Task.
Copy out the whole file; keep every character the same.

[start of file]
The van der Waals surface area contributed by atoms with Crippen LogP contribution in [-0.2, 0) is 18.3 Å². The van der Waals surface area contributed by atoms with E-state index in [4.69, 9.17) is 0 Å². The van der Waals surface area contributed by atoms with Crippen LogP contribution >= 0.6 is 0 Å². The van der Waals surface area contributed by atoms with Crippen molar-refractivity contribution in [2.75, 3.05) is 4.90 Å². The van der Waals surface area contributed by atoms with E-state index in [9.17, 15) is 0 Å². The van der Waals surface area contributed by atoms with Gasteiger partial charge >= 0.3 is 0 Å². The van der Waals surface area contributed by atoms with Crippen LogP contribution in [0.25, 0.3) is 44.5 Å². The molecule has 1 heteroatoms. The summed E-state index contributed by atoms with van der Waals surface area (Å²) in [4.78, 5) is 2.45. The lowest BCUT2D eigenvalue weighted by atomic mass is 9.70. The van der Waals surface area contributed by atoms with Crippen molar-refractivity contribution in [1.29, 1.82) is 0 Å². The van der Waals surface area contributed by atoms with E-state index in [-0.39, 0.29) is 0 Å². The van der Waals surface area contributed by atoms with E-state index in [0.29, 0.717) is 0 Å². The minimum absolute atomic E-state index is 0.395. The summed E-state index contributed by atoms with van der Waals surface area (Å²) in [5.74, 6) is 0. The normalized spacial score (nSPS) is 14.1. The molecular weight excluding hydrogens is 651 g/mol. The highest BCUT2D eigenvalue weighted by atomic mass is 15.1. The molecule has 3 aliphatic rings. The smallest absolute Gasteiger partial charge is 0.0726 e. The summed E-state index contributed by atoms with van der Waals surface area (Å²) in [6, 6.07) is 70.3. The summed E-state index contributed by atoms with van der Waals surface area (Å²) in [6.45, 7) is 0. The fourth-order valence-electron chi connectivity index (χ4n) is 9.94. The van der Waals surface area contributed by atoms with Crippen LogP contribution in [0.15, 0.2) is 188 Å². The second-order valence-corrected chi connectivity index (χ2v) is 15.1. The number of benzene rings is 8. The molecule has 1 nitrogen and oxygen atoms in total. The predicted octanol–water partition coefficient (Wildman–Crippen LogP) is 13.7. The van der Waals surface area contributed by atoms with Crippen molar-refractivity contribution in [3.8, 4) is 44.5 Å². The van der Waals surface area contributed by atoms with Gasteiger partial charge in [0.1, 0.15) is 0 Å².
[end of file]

The van der Waals surface area contributed by atoms with Crippen LogP contribution in [-0.2, 0) is 18.3 Å². The van der Waals surface area contributed by atoms with E-state index in [4.69, 9.17) is 0 Å². The van der Waals surface area contributed by atoms with Crippen LogP contribution >= 0.6 is 0 Å². The van der Waals surface area contributed by atoms with Crippen molar-refractivity contribution in [2.75, 3.05) is 4.90 Å². The van der Waals surface area contributed by atoms with E-state index in [9.17, 15) is 0 Å². The van der Waals surface area contributed by atoms with Gasteiger partial charge >= 0.3 is 0 Å². The van der Waals surface area contributed by atoms with Crippen LogP contribution in [0.25, 0.3) is 44.5 Å². The molecule has 1 heteroatoms. The summed E-state index contributed by atoms with van der Waals surface area (Å²) in [4.78, 5) is 2.45. The lowest BCUT2D eigenvalue weighted by atomic mass is 9.70. The van der Waals surface area contributed by atoms with Crippen molar-refractivity contribution in [1.29, 1.82) is 0 Å². The van der Waals surface area contributed by atoms with E-state index in [-0.39, 0.29) is 0 Å². The van der Waals surface area contributed by atoms with E-state index in [0.29, 0.717) is 0 Å². The minimum absolute atomic E-state index is 0.395. The summed E-state index contributed by atoms with van der Waals surface area (Å²) in [5.74, 6) is 0. The normalized spacial score (nSPS) is 14.1. The molecular weight excluding hydrogens is 651 g/mol. The highest BCUT2D eigenvalue weighted by atomic mass is 15.1. The molecule has 3 aliphatic rings. The smallest absolute Gasteiger partial charge is 0.0726 e. The summed E-state index contributed by atoms with van der Waals surface area (Å²) in [6, 6.07) is 70.3. The summed E-state index contributed by atoms with van der Waals surface area (Å²) in [6.45, 7) is 0. The fourth-order valence-electron chi connectivity index (χ4n) is 9.94. The van der Waals surface area contributed by atoms with Crippen LogP contribution in [0.15, 0.2) is 188 Å². The second-order valence-corrected chi connectivity index (χ2v) is 15.1. The number of benzene rings is 8. The molecule has 1 nitrogen and oxygen atoms in total. The predicted octanol–water partition coefficient (Wildman–Crippen LogP) is 13.7. The van der Waals surface area contributed by atoms with Crippen molar-refractivity contribution in [3.8, 4) is 44.5 Å². The van der Waals surface area contributed by atoms with Gasteiger partial charge in [0.1, 0.15) is 0 Å².